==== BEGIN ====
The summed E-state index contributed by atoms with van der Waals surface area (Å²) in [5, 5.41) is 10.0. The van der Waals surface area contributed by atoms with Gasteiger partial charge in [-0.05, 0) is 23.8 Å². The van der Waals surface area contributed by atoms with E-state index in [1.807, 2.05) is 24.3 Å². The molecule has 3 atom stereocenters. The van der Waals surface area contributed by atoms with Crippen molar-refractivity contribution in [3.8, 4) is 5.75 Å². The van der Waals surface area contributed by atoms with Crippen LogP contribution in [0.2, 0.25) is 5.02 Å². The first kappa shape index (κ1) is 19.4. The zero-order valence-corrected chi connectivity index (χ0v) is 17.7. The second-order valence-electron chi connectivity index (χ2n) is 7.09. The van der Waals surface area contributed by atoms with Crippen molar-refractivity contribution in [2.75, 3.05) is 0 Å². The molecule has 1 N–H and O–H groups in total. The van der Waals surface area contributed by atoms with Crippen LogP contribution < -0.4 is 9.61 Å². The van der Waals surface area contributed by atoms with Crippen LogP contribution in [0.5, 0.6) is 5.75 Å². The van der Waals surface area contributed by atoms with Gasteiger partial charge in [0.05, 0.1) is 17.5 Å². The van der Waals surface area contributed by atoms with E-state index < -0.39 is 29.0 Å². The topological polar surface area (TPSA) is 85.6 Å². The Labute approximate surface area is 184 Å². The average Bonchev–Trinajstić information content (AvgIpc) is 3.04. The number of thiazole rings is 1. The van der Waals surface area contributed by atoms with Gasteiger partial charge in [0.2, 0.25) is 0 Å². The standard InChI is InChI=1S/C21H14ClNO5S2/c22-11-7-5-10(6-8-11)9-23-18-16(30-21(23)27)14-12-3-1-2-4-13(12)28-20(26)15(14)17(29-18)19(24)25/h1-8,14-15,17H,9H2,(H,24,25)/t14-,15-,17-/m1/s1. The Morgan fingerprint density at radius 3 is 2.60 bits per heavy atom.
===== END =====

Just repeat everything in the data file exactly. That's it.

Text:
The summed E-state index contributed by atoms with van der Waals surface area (Å²) in [5, 5.41) is 10.0. The van der Waals surface area contributed by atoms with Gasteiger partial charge in [-0.05, 0) is 23.8 Å². The van der Waals surface area contributed by atoms with E-state index in [1.807, 2.05) is 24.3 Å². The molecule has 3 atom stereocenters. The van der Waals surface area contributed by atoms with Crippen molar-refractivity contribution in [3.8, 4) is 5.75 Å². The van der Waals surface area contributed by atoms with Crippen LogP contribution in [0.2, 0.25) is 5.02 Å². The first kappa shape index (κ1) is 19.4. The zero-order valence-corrected chi connectivity index (χ0v) is 17.7. The second-order valence-electron chi connectivity index (χ2n) is 7.09. The van der Waals surface area contributed by atoms with Crippen molar-refractivity contribution in [2.75, 3.05) is 0 Å². The molecule has 1 N–H and O–H groups in total. The van der Waals surface area contributed by atoms with Crippen LogP contribution < -0.4 is 9.61 Å². The van der Waals surface area contributed by atoms with Crippen LogP contribution in [0.5, 0.6) is 5.75 Å². The van der Waals surface area contributed by atoms with Gasteiger partial charge in [0.05, 0.1) is 17.5 Å². The van der Waals surface area contributed by atoms with E-state index < -0.39 is 29.0 Å². The topological polar surface area (TPSA) is 85.6 Å². The Labute approximate surface area is 184 Å². The average Bonchev–Trinajstić information content (AvgIpc) is 3.04. The number of thiazole rings is 1. The van der Waals surface area contributed by atoms with Gasteiger partial charge in [0.2, 0.25) is 0 Å². The standard InChI is InChI=1S/C21H14ClNO5S2/c22-11-7-5-10(6-8-11)9-23-18-16(30-21(23)27)14-12-3-1-2-4-13(12)28-20(26)15(14)17(29-18)19(24)25/h1-8,14-15,17H,9H2,(H,24,25)/t14-,15-,17-/m1/s1. The Morgan fingerprint density at radius 3 is 2.60 bits per heavy atom.